radical in deciding to require that notices specifically name third parties.
The reality is that there are already other EU member state laws which
stipulate compulsory naming of third parties when obtaining consent (for
example, the Netherlands).
One could argue that such granularity empowers data subjects, enabling them to
see beforehand where their data goes and so make informed decisions about
processing of their personal data. But on the other hand, in light of public
apathy about legal notices asking for consent, what is the likelihood that data
subjects will interrogate any data protection notices naming third parties? This
seems inconsistent with the move by the Commission in the ePR to scale back the
use of cookie notices on websites due to their ineffectiveness. There is also the
commercial conundrum of providing personal data to new third parties, not legally
formed at the time consent was obtained, but who are able to offer new, more
competitive products and services than those whose name is featured on the
list. Any reasonable observer would recognise the commercial benefit of
enhanced competition and the dynamic ability of the data controller to
determine where and when the personal data is shared. In the Direct Marketing
Association’s response to the ICO’s guidance,
the DMA criticised the requirement to name third parties for the disproportionate
impact that it may have on SMEs and their ability to grow.
It is our view that data subjects and corporates would
be better served with a consent or privacy notice which contains well-drafted,
specific and tailored description of the categories of third parties relying on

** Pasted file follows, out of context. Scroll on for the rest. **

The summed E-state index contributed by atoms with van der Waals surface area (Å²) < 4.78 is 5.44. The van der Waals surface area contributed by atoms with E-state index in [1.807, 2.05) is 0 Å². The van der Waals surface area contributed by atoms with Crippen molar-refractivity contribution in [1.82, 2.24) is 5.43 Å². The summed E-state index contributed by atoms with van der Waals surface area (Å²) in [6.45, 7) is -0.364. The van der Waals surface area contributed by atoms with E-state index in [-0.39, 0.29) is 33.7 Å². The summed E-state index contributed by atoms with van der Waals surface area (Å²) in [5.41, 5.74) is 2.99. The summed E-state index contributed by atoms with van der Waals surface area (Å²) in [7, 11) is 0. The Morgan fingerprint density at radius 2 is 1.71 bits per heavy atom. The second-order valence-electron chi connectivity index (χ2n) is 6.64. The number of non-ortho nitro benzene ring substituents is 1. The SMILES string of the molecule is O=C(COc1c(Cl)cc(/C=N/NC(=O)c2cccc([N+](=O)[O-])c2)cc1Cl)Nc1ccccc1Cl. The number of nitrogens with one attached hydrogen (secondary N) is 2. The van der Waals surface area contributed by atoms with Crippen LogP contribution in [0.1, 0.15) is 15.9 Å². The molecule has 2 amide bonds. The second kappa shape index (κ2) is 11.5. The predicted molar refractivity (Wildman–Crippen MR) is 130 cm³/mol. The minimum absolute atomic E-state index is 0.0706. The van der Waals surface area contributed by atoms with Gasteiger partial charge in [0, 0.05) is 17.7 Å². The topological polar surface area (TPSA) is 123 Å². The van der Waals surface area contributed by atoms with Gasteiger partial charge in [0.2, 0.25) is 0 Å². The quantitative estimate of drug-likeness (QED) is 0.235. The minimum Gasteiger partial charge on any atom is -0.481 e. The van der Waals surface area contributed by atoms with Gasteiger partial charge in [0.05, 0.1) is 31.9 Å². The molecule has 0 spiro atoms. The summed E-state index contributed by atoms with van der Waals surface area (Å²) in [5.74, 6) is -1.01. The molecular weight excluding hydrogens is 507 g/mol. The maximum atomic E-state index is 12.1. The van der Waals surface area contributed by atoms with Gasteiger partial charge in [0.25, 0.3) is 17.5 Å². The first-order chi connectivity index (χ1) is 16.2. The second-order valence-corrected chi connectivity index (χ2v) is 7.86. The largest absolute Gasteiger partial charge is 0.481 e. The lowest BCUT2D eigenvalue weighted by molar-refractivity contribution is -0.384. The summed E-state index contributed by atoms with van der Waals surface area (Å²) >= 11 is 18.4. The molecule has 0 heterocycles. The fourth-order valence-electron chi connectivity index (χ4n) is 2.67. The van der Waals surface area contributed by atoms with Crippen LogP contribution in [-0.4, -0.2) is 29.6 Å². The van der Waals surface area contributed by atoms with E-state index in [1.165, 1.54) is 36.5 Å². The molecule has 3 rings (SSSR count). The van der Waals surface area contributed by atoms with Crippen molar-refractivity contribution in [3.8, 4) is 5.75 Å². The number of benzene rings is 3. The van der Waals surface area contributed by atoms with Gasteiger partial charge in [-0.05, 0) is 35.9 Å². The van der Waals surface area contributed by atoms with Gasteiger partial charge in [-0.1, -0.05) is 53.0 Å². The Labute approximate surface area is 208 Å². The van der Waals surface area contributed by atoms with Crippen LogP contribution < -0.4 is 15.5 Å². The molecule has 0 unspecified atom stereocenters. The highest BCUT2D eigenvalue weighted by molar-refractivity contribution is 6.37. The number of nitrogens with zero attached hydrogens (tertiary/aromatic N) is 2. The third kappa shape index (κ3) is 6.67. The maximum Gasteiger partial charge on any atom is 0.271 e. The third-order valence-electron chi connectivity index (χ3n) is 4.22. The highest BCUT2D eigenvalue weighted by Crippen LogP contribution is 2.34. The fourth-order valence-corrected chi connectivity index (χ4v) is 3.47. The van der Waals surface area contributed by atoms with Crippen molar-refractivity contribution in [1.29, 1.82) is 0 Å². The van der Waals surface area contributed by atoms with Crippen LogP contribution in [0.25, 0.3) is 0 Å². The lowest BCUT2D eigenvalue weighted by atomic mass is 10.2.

the consent rather than a list of the applicable third parties. The ICO should
remove the obligation to name third parties from its final guidance.
Unambiguous consent and clear
The GDPR’s definition of consent
includes two important new criteria: consent must be an ‘unambiguous indication
of wishes…by a statement or by clear affirmative action’. There are numerous
good academic articles on the distinction between ‘explicit’ consent required
for processing sensitive categories of personal data and ‘unambiguous
indication of wishes’ for ordinary, non-sensitive personal data. No longer will
silence, pre-ticked boxes or inaction on the part of the data subject
constitute valid consent.
The draft guidance fails to embellish what these mean
in practice. Regarding unambiguous consent, it simply says that ‘this requires more than just a confirmation
that they have read terms and conditions – there must be a clear signal that
they agree. If there is any room for doubt, it is not valid consent.’ Regarding
a clear affirmative act, the guidance says that ‘someone must take deliberate action to opt in, even if this is not
expressed as an opt-in box. For example, other affirmative opt-in methods might
include signing a consent statement, oral confirmation, a binary choice
presented with equal prominence, or switching technical settings away from the
default…the idea of an affirmative act does still leave room for implied
consent in some circumstances, particularly in more informal offline
What the guidance fails to do is adequately explain
what sort of clear affirmative acts can be undertaken to demonstrate consent in
an online context other than an opt-in option or switching technical settings.
If one agrees that most consumers are not technologically literate, it is
reasonable to deduce that requiring someone to use default privacy settings on
a device is unlikely to be meaningful to large swathes of the population,
leaving (through absence of any genuine alternative) only opt–in tick boxes
which are a binary choice. It is our view that the ICO could provide better
assistance here to make things clearer for businesses, particularly as consent
tends to raise its head more often than not in the online world.
Playing the waiting game
The frustration that we have seen from clients and
other businesses and professionals regarding the delay in finalising the
consent guidance is understandable. When the ICO published the draft guidance